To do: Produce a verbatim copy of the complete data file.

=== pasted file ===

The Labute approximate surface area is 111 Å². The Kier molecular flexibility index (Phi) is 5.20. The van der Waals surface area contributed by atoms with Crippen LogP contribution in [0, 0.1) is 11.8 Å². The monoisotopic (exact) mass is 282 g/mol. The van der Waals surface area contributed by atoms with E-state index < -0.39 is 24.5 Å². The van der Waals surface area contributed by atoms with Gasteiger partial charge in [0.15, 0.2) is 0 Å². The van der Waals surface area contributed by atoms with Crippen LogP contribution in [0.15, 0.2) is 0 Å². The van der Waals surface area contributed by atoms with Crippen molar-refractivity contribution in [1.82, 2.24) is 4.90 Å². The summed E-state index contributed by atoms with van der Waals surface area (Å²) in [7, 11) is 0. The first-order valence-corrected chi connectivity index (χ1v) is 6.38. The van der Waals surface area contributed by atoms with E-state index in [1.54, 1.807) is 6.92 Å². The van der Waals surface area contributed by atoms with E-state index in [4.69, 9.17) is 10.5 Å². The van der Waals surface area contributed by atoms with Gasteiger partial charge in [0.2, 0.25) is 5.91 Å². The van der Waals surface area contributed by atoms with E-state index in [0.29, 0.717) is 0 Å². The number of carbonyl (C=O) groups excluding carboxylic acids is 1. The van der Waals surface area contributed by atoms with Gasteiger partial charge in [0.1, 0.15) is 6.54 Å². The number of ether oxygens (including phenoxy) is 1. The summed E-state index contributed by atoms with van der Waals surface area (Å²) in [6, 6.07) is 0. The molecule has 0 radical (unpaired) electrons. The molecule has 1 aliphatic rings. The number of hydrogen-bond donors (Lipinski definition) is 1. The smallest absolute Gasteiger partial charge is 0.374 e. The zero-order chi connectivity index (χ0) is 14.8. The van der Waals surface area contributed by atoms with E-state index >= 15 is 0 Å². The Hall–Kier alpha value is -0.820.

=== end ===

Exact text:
The Labute approximate surface area is 111 Å². The Kier molecular flexibility index (Phi) is 5.20. The van der Waals surface area contributed by atoms with Crippen LogP contribution in [0, 0.1) is 11.8 Å². The monoisotopic (exact) mass is 282 g/mol. The van der Waals surface area contributed by atoms with E-state index < -0.39 is 24.5 Å². The van der Waals surface area contributed by atoms with Gasteiger partial charge in [0.15, 0.2) is 0 Å². The van der Waals surface area contributed by atoms with Crippen LogP contribution in [0.15, 0.2) is 0 Å². The van der Waals surface area contributed by atoms with Crippen molar-refractivity contribution in [1.82, 2.24) is 4.90 Å². The summed E-state index contributed by atoms with van der Waals surface area (Å²) in [7, 11) is 0. The first-order valence-corrected chi connectivity index (χ1v) is 6.38. The van der Waals surface area contributed by atoms with E-state index in [1.54, 1.807) is 6.92 Å². The van der Waals surface area contributed by atoms with E-state index in [4.69, 9.17) is 10.5 Å². The van der Waals surface area contributed by atoms with Gasteiger partial charge in [0.2, 0.25) is 5.91 Å². The van der Waals surface area contributed by atoms with E-state index in [0.29, 0.717) is 0 Å². The number of carbonyl (C=O) groups excluding carboxylic acids is 1. The van der Waals surface area contributed by atoms with Gasteiger partial charge in [0.1, 0.15) is 6.54 Å². The number of ether oxygens (including phenoxy) is 1. The summed E-state index contributed by atoms with van der Waals surface area (Å²) in [6, 6.07) is 0. The molecule has 0 radical (unpaired) electrons. The molecule has 1 aliphatic rings. The number of hydrogen-bond donors (Lipinski definition) is 1. The smallest absolute Gasteiger partial charge is 0.374 e. The zero-order chi connectivity index (χ0) is 14.8. The van der Waals surface area contributed by atoms with E-state index >= 15 is 0 Å². The Hall–Kier alpha value is -0.820.